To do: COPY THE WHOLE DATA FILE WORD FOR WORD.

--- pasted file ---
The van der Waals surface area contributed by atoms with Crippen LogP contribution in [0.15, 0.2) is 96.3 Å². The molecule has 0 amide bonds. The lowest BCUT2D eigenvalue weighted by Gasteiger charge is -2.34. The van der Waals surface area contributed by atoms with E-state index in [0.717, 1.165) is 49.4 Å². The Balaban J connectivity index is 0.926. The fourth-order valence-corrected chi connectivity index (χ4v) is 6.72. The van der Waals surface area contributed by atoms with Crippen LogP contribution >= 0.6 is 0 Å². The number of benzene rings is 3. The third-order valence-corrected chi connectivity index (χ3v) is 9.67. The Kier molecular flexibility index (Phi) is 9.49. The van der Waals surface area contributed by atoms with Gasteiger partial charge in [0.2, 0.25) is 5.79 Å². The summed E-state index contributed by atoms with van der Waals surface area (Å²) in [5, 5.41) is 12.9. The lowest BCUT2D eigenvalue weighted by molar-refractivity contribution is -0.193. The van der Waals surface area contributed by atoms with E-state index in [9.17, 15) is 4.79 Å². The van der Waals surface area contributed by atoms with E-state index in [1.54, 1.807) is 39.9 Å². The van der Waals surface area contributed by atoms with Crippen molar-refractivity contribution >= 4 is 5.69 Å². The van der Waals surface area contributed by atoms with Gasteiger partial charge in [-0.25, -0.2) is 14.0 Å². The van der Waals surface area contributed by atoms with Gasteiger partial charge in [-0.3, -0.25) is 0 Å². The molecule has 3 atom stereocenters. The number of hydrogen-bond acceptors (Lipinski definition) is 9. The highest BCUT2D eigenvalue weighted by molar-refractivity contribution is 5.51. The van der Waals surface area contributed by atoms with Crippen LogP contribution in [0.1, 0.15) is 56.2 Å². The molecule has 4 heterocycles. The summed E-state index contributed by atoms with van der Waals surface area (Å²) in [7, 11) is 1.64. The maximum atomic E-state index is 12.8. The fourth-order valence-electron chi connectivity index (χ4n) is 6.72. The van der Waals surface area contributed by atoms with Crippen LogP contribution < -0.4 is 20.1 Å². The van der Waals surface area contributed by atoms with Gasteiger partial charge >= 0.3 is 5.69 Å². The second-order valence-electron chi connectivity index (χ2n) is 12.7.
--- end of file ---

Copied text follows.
The van der Waals surface area contributed by atoms with Crippen LogP contribution in [0.15, 0.2) is 96.3 Å². The molecule has 0 amide bonds. The lowest BCUT2D eigenvalue weighted by Gasteiger charge is -2.34. The van der Waals surface area contributed by atoms with E-state index in [0.717, 1.165) is 49.4 Å². The Balaban J connectivity index is 0.926. The fourth-order valence-corrected chi connectivity index (χ4v) is 6.72. The van der Waals surface area contributed by atoms with Crippen LogP contribution >= 0.6 is 0 Å². The number of benzene rings is 3. The third-order valence-corrected chi connectivity index (χ3v) is 9.67. The Kier molecular flexibility index (Phi) is 9.49. The van der Waals surface area contributed by atoms with Gasteiger partial charge in [0.2, 0.25) is 5.79 Å². The summed E-state index contributed by atoms with van der Waals surface area (Å²) in [5, 5.41) is 12.9. The lowest BCUT2D eigenvalue weighted by molar-refractivity contribution is -0.193. The van der Waals surface area contributed by atoms with E-state index in [9.17, 15) is 4.79 Å². The van der Waals surface area contributed by atoms with E-state index in [1.54, 1.807) is 39.9 Å². The van der Waals surface area contributed by atoms with Crippen molar-refractivity contribution >= 4 is 5.69 Å². The van der Waals surface area contributed by atoms with Gasteiger partial charge in [-0.25, -0.2) is 14.0 Å². The van der Waals surface area contributed by atoms with Gasteiger partial charge in [-0.3, -0.25) is 0 Å². The molecule has 3 atom stereocenters. The number of hydrogen-bond acceptors (Lipinski definition) is 9. The highest BCUT2D eigenvalue weighted by molar-refractivity contribution is 5.51. The van der Waals surface area contributed by atoms with Crippen LogP contribution in [0.1, 0.15) is 56.2 Å². The molecule has 4 heterocycles. The summed E-state index contributed by atoms with van der Waals surface area (Å²) in [7, 11) is 1.64. The maximum atomic E-state index is 12.8. The fourth-order valence-electron chi connectivity index (χ4n) is 6.72. The van der Waals surface area contributed by atoms with Crippen LogP contribution < -0.4 is 20.1 Å². The van der Waals surface area contributed by atoms with Gasteiger partial charge >= 0.3 is 5.69 Å². The second-order valence-electron chi connectivity index (χ2n) is 12.7.